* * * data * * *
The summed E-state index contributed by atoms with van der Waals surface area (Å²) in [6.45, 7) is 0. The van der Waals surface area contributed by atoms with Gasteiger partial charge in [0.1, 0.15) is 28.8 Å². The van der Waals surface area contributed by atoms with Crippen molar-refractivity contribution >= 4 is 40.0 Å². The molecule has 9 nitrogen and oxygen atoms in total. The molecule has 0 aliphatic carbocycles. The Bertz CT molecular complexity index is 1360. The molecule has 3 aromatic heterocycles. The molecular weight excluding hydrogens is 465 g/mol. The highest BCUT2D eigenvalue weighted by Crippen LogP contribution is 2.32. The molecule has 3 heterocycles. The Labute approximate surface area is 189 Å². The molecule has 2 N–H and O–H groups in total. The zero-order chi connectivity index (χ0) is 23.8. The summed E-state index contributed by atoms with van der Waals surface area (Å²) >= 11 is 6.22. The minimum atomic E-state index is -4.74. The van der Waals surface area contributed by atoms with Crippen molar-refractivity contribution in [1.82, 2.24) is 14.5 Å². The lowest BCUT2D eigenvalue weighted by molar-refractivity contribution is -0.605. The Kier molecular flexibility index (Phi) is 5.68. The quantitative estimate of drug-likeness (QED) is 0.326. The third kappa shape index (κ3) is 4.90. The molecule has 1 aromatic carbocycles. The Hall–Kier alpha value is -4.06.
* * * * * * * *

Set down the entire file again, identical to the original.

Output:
The summed E-state index contributed by atoms with van der Waals surface area (Å²) in [6.45, 7) is 0. The van der Waals surface area contributed by atoms with Gasteiger partial charge in [0.1, 0.15) is 28.8 Å². The van der Waals surface area contributed by atoms with Crippen molar-refractivity contribution >= 4 is 40.0 Å². The molecule has 9 nitrogen and oxygen atoms in total. The molecule has 0 aliphatic carbocycles. The Bertz CT molecular complexity index is 1360. The molecule has 3 aromatic heterocycles. The molecular weight excluding hydrogens is 465 g/mol. The highest BCUT2D eigenvalue weighted by Crippen LogP contribution is 2.32. The molecule has 3 heterocycles. The Labute approximate surface area is 189 Å². The molecule has 2 N–H and O–H groups in total. The zero-order chi connectivity index (χ0) is 23.8. The summed E-state index contributed by atoms with van der Waals surface area (Å²) >= 11 is 6.22. The minimum atomic E-state index is -4.74. The van der Waals surface area contributed by atoms with Crippen molar-refractivity contribution in [1.82, 2.24) is 14.5 Å². The lowest BCUT2D eigenvalue weighted by molar-refractivity contribution is -0.605. The Kier molecular flexibility index (Phi) is 5.68. The quantitative estimate of drug-likeness (QED) is 0.326. The third kappa shape index (κ3) is 4.90. The molecule has 1 aromatic carbocycles. The Hall–Kier alpha value is -4.06.